According to Gallup, only 15% of employees are engaged in their work in a meaningful way. Only 15% are contributing to the success (and the profits) of their company.
With results like that, it's hard to argue with the investment return in people and in HR as a strategic partner to your success.
Opportunities to engage your staff and to create an engaged workforce are becoming as important as opportunities in the marketplace.
According to HBR, people are at the heart of innovation as well.
This means that if you want to be successful in today's marketplace, it's critical to focus on your people and getting them engaged. If you're not doing this right now, it's a great opportunity to include it as one of your strategic priorities.
How can you move from listing values to fostering engagement and inspiring action?
Many times organizational values can be flat, uninspiring, or don't really communicate anything special. Other organizations have values that sound inspirational, but the leadership team doesn't reward them or live them. Crafting values that support your organization's vision and mission (that are bought into by your team) is a crucial part of the strategic planning process. When done with attention and care, positive impacts such as increased engagement, productivity, alignment and accountability may occur.
How can you tell if your team is engaged?
Engagement means that everyone that works for your company cares about the outcome of their work. It means that employees look forward to coming to work and contributing to something worthwhile and larger than themselves. It means they are challenged at work and they view their jobs as more than a pay cheque. They play as a team and value the contributions from other team members.
I could go on...
Are your employees passionate about coming to work? If no, you might have low employee engagement
How to improve employee engagement and improve culture as part of your strategic plan:
1. Assess your leadership capacity
Employee engagement starts with the leaders of the organization. Part of that engagement comes from a strategic plan that is in alignment with staff expectations and strengths, while part of it having good leaders to follow. Are you someone that's worth listening to and worth following? If not, then improving your leadership capacity is a good first step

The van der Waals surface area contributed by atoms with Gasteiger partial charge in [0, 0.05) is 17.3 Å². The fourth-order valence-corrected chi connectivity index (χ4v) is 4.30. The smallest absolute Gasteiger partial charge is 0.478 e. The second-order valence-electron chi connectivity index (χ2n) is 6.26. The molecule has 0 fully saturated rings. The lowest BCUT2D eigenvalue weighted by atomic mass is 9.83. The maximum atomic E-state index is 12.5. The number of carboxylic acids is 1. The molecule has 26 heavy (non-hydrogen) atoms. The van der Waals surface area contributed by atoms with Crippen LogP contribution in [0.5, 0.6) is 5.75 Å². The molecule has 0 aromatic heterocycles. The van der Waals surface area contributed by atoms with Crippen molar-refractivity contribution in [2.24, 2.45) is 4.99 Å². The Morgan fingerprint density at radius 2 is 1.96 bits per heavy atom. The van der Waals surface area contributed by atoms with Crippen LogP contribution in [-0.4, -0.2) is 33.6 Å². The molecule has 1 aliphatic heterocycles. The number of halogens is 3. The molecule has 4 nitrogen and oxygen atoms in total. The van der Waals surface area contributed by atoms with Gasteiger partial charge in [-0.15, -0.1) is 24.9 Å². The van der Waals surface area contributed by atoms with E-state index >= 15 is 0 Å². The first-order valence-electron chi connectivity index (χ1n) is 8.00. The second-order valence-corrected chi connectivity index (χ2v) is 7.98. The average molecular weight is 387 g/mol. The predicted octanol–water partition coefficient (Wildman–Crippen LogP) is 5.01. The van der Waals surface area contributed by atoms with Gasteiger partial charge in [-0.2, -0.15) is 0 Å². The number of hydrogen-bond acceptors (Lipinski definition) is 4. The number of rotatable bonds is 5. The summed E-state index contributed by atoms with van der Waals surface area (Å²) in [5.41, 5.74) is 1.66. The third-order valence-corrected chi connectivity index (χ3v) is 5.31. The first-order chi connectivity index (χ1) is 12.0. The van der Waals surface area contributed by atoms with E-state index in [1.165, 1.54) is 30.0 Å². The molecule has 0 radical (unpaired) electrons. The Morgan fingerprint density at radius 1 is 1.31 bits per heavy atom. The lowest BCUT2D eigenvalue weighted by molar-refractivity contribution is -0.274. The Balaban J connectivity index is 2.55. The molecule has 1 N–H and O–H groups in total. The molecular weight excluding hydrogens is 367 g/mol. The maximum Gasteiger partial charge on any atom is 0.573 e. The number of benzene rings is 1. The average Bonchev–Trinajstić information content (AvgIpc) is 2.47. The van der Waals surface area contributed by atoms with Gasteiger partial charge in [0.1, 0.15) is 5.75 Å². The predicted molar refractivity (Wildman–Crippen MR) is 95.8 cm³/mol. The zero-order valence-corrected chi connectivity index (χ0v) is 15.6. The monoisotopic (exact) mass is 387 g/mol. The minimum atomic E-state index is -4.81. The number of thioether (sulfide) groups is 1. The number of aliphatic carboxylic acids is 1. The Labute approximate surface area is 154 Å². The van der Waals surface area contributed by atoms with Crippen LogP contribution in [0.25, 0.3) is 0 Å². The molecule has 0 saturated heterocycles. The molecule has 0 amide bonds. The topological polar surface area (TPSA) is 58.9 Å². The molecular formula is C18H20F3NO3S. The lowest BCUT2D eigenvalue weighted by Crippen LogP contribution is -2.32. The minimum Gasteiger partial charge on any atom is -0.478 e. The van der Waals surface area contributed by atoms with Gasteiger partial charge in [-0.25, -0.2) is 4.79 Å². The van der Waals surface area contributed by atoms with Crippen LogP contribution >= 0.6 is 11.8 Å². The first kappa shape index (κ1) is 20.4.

2. Live the organizational values
Are your values a set of principles that live on your wall or in a document, or are they a set of behaviours that dictate the organization as a whole? These values, when lived and rewarded, help weed out people that don't fit within the culture as well as help establish norms for those that do.These cultural norms act as guidelines that help employees understand the types of actions and behaviours that are rewarded and supported by the organization. This empowers them to make their own decisions and be confident with the results of their actions.
Without clear values (or worse, contradicting values), employees are left second guessing themselves with what they should be doing or potentially not understanding the importance of their role within the company.
> Want to learn more about Stakeholder Engagement? Watch the video below:
3. Foster communication
No ones likes being left out of a conversation. It creates (negative) opportunities for stories and interpretations that take employees away from being present and engaged. If you don't communicate with your team and with your organization about how they contribute to the success of the organization or about future plans of the organization, they are left to interpret and possible misinterpret information, taking their focus outside of the organization.
Communicating doesn't just mean talking, it means opening doors to listen to the concerns of your people. If you want to create a cohesive team and an engaged workforce, then you need to care and not just act like you care. Be a team, and you'll have people that will stand for you.
4. Be adaptable to change
No one really likes change, but change is inevitable. In order to keep your people engaged, you need to prepare them for change, and equip them to be successful in the new version of the future. If you don't help them be successful with the change, they will resist the change, and make your job much harder.
In this article from the Chartered Institute of Personnel and Development, they share research about the role of HR and how you can work through the development of your SME from an HR lens.
Your organization is going to change and adapt, there's no doubt about it. It's a matter of if you're prepared for these changes as part of your strategic plan and business strategy. By getting your people on board with your strategy, and helping them be successful you'll be able to reap the full rewards of a change management program and a new business strategy.
Before you can fully execute your strategic plan, you need to put the pieces in place to support your employees to have them be as engaged as possible.
- Being a leader
- Living your values
- Being adaptable to change.
If you can do those four things to help develop an engaged workforce, it will pay dividends on your strategic plan, organizational culture, and on the bottom line of your organization.
Are you looking to create better employee engagement as part of your strategic plan?
Learn about how working with a facilitator can help you maximize the benefits of your next strategy meeting: